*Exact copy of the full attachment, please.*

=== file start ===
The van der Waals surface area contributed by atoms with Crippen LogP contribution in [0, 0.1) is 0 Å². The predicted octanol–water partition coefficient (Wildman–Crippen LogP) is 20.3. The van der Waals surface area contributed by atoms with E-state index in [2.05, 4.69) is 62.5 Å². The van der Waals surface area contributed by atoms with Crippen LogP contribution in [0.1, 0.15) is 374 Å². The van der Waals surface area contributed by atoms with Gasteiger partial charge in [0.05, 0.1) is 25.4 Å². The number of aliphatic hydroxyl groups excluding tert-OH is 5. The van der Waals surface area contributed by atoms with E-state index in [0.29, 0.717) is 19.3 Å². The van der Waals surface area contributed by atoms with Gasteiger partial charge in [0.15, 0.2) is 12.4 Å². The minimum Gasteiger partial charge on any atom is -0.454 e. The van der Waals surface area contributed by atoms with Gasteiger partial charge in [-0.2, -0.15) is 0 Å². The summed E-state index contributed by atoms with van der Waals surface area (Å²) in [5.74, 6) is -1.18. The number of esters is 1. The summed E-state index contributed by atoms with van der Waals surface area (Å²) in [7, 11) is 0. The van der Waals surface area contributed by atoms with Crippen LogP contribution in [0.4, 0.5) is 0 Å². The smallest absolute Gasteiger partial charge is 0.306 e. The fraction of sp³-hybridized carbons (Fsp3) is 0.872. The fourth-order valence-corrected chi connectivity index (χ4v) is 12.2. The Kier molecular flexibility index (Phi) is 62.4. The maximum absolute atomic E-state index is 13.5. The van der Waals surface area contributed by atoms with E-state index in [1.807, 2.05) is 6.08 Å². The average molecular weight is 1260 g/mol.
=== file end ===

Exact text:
The van der Waals surface area contributed by atoms with Crippen LogP contribution in [0, 0.1) is 0 Å². The predicted octanol–water partition coefficient (Wildman–Crippen LogP) is 20.3. The van der Waals surface area contributed by atoms with E-state index in [2.05, 4.69) is 62.5 Å². The van der Waals surface area contributed by atoms with Crippen LogP contribution in [0.1, 0.15) is 374 Å². The van der Waals surface area contributed by atoms with Gasteiger partial charge in [0.05, 0.1) is 25.4 Å². The number of aliphatic hydroxyl groups excluding tert-OH is 5. The van der Waals surface area contributed by atoms with E-state index in [0.29, 0.717) is 19.3 Å². The van der Waals surface area contributed by atoms with Gasteiger partial charge in [0.15, 0.2) is 12.4 Å². The minimum Gasteiger partial charge on any atom is -0.454 e. The van der Waals surface area contributed by atoms with Gasteiger partial charge in [-0.2, -0.15) is 0 Å². The summed E-state index contributed by atoms with van der Waals surface area (Å²) in [5.74, 6) is -1.18. The number of esters is 1. The summed E-state index contributed by atoms with van der Waals surface area (Å²) in [7, 11) is 0. The van der Waals surface area contributed by atoms with Crippen LogP contribution in [0.4, 0.5) is 0 Å². The smallest absolute Gasteiger partial charge is 0.306 e. The fraction of sp³-hybridized carbons (Fsp3) is 0.872. The fourth-order valence-corrected chi connectivity index (χ4v) is 12.2. The Kier molecular flexibility index (Phi) is 62.4. The maximum absolute atomic E-state index is 13.5. The van der Waals surface area contributed by atoms with E-state index in [1.807, 2.05) is 6.08 Å². The average molecular weight is 1260 g/mol.